The Palmer Drought Indices
The Palmer Z Index measures short-term drought on a monthly scale. The Palmer Crop Moisture Index (CMI) measures short-term drought on a weekly scale and is used to quantify drought’s impacts on agriculture during the growing season.
The Palmer Drought Severity Index (PDSI) (known operationally as the Palmer Drought Index (PDI)) attempts to measure the duration and intensity of the long-term drought-inducing circulation patterns. Long-term drought is cumulative, so the intensity of drought during the current month is dependent on the current weather patterns plus the cumulative patterns of previous months. Since weather patterns can change almost literally overnight from a long-term drought pattern to a long-term wet pattern, the PDSI (PDI) can respond fairly rapidly.
The hydrological impacts of drought (e.g., reservoir levels, groundwater levels, etc.) take longer to develop and it takes longer to recover from them. The Palmer Hydrological Drought Index (PHDI), another long-term drought index, was developed to quantify these hydrological effects. The PHDI responds more slowly to changing conditions than the PDSI (PDI).
First thing to notice is that there are many “Palmer Drought Indices” to choose from. What one is used on any one Scare Story about evil Global Warming Drought? Hard to say sometimes… But most of what I’ve seen is, I think, the PDSI.
The Palmer drought index, sometimes called the Palmer drought severity index and often abbreviated PDSI, is a measurement of dryness based on recent precipitation and temperature. It was developed by meteorologist Wayne Palmer, who first published his method in the 1965 paper Meteorological Drought for the Office of Climatology of the U.S. Weather Bureau.
Note that it is NOT a long term average of precipitation. Getting an average 10 inches a year, but having a couple of years a couple of degrees warmer than prior years means you are “having a drought”, even if the rainfall was constant.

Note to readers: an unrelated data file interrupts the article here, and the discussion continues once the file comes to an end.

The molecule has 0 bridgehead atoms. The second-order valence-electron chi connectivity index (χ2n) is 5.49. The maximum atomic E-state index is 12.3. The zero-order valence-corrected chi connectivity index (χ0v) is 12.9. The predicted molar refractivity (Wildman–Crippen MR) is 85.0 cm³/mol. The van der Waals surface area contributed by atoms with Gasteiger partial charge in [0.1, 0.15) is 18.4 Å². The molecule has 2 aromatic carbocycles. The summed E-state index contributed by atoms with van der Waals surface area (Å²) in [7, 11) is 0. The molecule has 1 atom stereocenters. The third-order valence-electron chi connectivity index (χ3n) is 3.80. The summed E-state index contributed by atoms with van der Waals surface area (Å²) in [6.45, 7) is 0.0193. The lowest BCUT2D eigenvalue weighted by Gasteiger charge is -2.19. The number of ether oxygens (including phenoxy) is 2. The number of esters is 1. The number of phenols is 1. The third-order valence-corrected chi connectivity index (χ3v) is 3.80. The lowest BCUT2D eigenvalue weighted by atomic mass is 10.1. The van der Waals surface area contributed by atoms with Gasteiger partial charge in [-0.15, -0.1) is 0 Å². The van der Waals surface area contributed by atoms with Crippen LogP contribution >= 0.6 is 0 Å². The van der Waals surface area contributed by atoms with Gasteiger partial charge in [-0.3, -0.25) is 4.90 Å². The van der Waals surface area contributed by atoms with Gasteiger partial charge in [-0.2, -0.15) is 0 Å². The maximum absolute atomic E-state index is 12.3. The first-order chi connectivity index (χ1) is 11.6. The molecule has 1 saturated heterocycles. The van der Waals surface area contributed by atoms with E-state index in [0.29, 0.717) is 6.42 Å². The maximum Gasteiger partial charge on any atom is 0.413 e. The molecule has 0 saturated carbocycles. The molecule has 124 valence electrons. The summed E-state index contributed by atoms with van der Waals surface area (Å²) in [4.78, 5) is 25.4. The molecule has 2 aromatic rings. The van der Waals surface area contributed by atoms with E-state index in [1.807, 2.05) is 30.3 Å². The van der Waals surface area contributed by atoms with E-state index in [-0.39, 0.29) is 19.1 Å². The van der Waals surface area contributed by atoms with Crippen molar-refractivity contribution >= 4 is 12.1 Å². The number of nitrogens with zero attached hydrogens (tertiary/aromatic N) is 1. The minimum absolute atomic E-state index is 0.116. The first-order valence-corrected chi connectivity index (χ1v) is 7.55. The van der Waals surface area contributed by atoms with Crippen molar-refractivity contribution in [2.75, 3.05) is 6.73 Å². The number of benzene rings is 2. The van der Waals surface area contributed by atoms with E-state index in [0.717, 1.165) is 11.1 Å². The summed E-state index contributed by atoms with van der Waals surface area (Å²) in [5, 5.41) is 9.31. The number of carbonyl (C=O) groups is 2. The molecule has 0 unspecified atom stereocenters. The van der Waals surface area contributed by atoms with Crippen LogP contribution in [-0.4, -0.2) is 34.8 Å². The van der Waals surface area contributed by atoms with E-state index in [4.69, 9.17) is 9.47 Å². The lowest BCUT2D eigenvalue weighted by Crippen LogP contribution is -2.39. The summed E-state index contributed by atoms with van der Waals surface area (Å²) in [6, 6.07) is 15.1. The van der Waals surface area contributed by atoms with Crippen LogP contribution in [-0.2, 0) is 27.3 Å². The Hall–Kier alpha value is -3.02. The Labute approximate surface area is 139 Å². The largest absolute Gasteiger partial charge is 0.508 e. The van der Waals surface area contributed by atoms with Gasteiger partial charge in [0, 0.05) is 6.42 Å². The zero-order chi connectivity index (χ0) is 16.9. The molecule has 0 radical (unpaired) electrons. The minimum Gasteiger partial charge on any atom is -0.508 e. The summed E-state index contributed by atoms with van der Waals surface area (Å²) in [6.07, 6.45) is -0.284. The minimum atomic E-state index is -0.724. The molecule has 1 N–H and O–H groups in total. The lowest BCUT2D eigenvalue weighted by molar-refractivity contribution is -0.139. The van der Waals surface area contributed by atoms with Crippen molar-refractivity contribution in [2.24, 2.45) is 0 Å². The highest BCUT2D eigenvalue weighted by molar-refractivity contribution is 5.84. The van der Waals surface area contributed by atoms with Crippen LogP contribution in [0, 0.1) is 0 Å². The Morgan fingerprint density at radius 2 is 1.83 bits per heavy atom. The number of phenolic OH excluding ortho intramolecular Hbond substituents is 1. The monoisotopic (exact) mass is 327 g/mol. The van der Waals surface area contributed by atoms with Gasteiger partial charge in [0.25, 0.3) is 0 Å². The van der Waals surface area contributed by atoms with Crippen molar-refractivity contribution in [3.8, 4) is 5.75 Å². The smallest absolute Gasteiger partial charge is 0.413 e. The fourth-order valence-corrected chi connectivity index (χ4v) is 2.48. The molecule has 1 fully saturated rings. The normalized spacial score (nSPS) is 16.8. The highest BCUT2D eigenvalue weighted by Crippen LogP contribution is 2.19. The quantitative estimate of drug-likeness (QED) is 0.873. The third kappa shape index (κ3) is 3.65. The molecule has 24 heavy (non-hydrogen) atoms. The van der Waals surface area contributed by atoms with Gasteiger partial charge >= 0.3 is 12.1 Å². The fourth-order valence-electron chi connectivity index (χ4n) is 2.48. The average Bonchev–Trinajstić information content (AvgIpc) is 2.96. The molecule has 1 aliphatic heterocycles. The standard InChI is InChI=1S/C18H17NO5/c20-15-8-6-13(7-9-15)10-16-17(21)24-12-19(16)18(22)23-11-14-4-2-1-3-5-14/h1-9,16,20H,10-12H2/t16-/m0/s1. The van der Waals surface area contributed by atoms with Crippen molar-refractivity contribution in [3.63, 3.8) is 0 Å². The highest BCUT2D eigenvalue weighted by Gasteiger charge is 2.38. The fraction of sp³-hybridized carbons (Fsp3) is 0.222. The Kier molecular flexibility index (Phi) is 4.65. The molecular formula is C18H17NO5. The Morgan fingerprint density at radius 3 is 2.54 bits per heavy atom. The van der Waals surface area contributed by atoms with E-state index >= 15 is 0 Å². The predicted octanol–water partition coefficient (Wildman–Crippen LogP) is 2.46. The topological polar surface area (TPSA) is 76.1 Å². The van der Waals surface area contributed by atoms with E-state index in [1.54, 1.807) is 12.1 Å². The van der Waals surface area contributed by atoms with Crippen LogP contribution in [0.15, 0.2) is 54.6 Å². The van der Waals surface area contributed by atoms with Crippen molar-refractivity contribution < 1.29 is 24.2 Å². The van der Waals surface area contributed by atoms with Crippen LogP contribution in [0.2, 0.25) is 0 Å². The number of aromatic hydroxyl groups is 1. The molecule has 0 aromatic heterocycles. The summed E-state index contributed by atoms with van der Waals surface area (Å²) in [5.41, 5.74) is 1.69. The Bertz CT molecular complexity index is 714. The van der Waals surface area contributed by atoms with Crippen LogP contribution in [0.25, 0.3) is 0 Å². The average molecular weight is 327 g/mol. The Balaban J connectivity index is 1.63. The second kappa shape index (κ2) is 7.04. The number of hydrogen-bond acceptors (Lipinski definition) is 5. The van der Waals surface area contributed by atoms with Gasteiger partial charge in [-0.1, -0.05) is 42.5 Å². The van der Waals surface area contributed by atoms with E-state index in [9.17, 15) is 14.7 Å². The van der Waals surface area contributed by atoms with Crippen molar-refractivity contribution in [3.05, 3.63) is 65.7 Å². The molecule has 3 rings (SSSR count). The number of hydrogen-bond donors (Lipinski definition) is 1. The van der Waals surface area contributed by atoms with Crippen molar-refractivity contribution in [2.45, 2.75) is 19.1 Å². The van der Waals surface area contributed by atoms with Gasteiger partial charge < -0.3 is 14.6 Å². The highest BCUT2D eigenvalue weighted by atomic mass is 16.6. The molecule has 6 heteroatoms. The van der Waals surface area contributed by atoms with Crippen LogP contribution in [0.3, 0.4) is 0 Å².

Note, too, that it does not state “who’s temperatures?”. I think we can assume it is one of the ‘cooked’ series from NOAA / NCDC / NASA GISS. Structural drought in the definition then, based on historical temperature rewriting adjustments.
The Palmer Drought Index is based on a supply-and-demand model of soil moisture. Supply is comparatively straightforward to calculate, but demand is more complicated as it depends on many factors – not just temperature and the amount of moisture in the soil but hard-to-calibrate factors including evapotranspiration and recharge rates. Palmer tried to overcome these difficulties by developing an algorithm that approximated them based on the most readily available data – precipitation and temperature.
So not even a straight temperature fudge. Nope. An algorithm in it bring in things like soil moisture (measured where? by whom? how often?) and evapotranspiration (so where does the plant data come from for when farmers swap from corn to sorghum and the evapotranspiration changes?) and a general fudge for “recharge rates”… All that fabricated via algorithm from precipitation and (fudged?) temperatures. So not really measured anywhere by anyone for this index.
The index has proven most effective in determining long-term drought – a matter of several months – and not as good with conditions over a matter of weeks.
I’ll say. See below where we have another “flooding drought”…
[…]Palmer also developed a formula for standardizing drought calculations for each individual location based on the variability of precipitation and temperature at that location. The Palmer index can therefore be applied to any site for which sufficient precipitation and temperature data is available.
And we get customized waffle parameters by location…
Critics have complained that the utility of the Palmer index is weakened by the arbitrary nature of Palmer’s algorithms, including the technique used for standardization. The Palmer index’s inability to account for snow and frozen ground also is cited as a weakness.
Not good with snow and ice, so we can have a frozen snowy drought. I’m also not liking that “arbitrary” nature.
The Palmer index is widely used operationally, with Palmer maps published weekly by the United States Government’s National Oceanic and Atmospheric Administration. It also has been used by climatologists to standardize global long-term drought analysis. Global Palmer data sets have been developed based on instrumental records beginning in the 19th century. In addition, dendrochronology has been used to generate estimated Palmer index values for North America for the past 2000 years, allowing analysis of long term drought trends. The Index has also been used as a means of explaining the late Bronze Age collapse.